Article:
Therefore, it is for this principled reason that we are all gathered today to stand together as one united voice concerned for our region’s peace and progress. We are now collectively and loudly voicing out our immediate and urgent concerns about the presently tense and unstable regional security situation and for it to be directly resolved through a transparent mode of diplomacy. To reiterate, we do not want any open military confrontation to break out between China and the Philippines in relation to the Southeast Asian Sea problem. And we certainly do not want the US to intervene in any way because its priority strategic agenda will never be in favor of Manila or the Asian region as a whole, but always in line with Washington’s global hegemonic schemes for world capitalist domination. We also believe that the claims to the contested Southeast Asian Sea can be equitably resolved through open diplomacies of all governments concerned, under the framework of regional cooperation and sharing, than through gunboat diplomacy or open war, where only the powerful nations stand to gain.
Finally, as we all add our voices of concern to this regional problem, we must remain open-minded and critically discerning of the constantly changing conditions that led us to this situation in the first place. We must always pursue a collective regional approach that fosters peace and cooperation. We must not allow ourselves to be used as a ‘provocation agent-state’ for or against another neighboring state, lest we really aim to ignite a broad Asia-Pacific war with horrendous consequences.
Thus, we raise our voices today to say that this is what we shall never allow to happen. Standing united as a broad progressive front, we shall exert all possible efforts to oppose and stop any future conflict or war from breaking out as a result of misplaced national-chauvinist reactions from both sides to this impasse. We must not wait for tomorrow to pass. Let us all act today to block the road to a potential regional war fanned by heated passions over rocks and shoals. Let us now mobilize and support all moves for transparent diplomacy in combination with mass pressure from below and across the region. ###
Alliance of Progressive Labor (APL), AWARDEE, Inc., DAMMMBA, Kilusan Para sa Pambansang Demokrasya (KPD), Liga Manggagawa, MAKABAYAN, Pagkakaisa ng Kababaihan para sa Kalayaan (KAISAKA), Partido Lakas ng Masa (PLM), Peace Women Partners, Philippine Women Network for Peace and Security, Partido Manggagawa (PM), SANLAKAS, SCRAP VFA Movement, Socialista Women, WomanHealth, Women’s Education, Devt., Productivity & Research Organization,Inc. (WEDPRO), Young Moro Professionals Network, Youth for Nationalism and Democracy (YND), Stop the War Coalition Philippines
PLM Statement on deteriorating Philippine-China relations
Statement of Concern and Call for Diplomatic Resolution of the Philippine-China Conflict
By Party of the Laboring Masses (PLM)
We are extremely concerned at what appears to be a deteriorating situation between the Philippines and China regarding the dispute over the Spratly Islands and the Scarborough Shoal. China is definitely stepping up its bullying and is now targeting our economic interests – tourism and agricultural produce – to make us accede to their claims. To make matters worse, belligerent protests, attended by flag burning, have erupted in the Philippines, in China, and in other parts of the world, targeting embassies and consulates of the contending countries. These are happening despite both governments’ brandishing their commitments to a diplomatic solution.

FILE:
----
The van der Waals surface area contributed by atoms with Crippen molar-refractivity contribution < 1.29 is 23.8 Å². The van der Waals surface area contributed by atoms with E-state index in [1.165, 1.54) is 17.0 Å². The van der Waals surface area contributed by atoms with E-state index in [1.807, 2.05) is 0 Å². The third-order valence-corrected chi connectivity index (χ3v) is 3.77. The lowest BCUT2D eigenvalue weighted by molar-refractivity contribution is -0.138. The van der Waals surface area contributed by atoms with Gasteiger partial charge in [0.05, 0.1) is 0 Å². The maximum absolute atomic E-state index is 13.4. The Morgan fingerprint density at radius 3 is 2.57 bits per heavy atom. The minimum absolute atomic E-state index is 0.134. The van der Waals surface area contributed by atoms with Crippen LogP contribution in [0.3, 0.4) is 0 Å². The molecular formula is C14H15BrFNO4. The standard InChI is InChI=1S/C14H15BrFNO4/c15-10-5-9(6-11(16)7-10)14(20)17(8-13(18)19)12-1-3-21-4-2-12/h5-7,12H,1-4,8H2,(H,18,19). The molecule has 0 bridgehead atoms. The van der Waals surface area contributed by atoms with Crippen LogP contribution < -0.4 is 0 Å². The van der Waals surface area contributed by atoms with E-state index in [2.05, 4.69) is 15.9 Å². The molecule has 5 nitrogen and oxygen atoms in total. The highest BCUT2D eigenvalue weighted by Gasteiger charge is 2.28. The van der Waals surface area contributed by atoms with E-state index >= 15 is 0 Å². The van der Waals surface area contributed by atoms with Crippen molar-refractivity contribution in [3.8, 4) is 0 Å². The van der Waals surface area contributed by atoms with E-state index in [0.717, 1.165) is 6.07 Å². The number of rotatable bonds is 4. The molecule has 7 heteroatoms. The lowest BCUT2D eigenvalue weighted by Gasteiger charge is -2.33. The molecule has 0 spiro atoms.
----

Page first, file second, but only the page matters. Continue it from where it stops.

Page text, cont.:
We demand to know why the diplomatic efforts are not working despite statements by Chinese and Philippine foreign diplomats that they are pursuing the talks and remain in contact with each other. We call on the Aquino government to be transparent about our diplomatic effort and explain to us what’s going wrong. We call for open diplomacy so that the whole nation is informed and we can all prepare for better or for worse in this deteriorating situation.
However, we reiterate that a diplomatic solution, rather than belligerent protests, is the best way to protect our national interests in this conflict. We also urge protesters from both sides to stop burning each other’s national flags; we do not believe that this kind of nationalist posturing serves the national interests of any nation.
We also note that the Aquino government was following a policy of involving the United States government in the dispute, hoping that the US would back us to the hilt. This was a mistaken strategy. We warned then that the US would ultimately protect only its national interests and not ours. Now the US seems to be backing off from its commitment of support in case we are attacked by a foreign country. Is the deteriorating situation today also the result of this strategy gone wrong?
While we condemn China’s bullying, we continue to call for a calm response, i.e., a negotiated, diplomatic solution to the problem. We maintain that an independent foreign policy, especially one that does not pit the US and other foreign powers against our neighbors, will genuinely serve our national interests today and in the years ahead.
To help in moving forward to a peaceful solution to the conflict, the Partido Lakas ng Masa (PLM) is enjoining various peace groups in the country to join us in a peace gathering at the Peace Bell in Quezon City Memorial Park next week. We have deliberately chosen a non-government symbol in order to emphasize the need for a diplomatic and peaceful resolution to the conflict.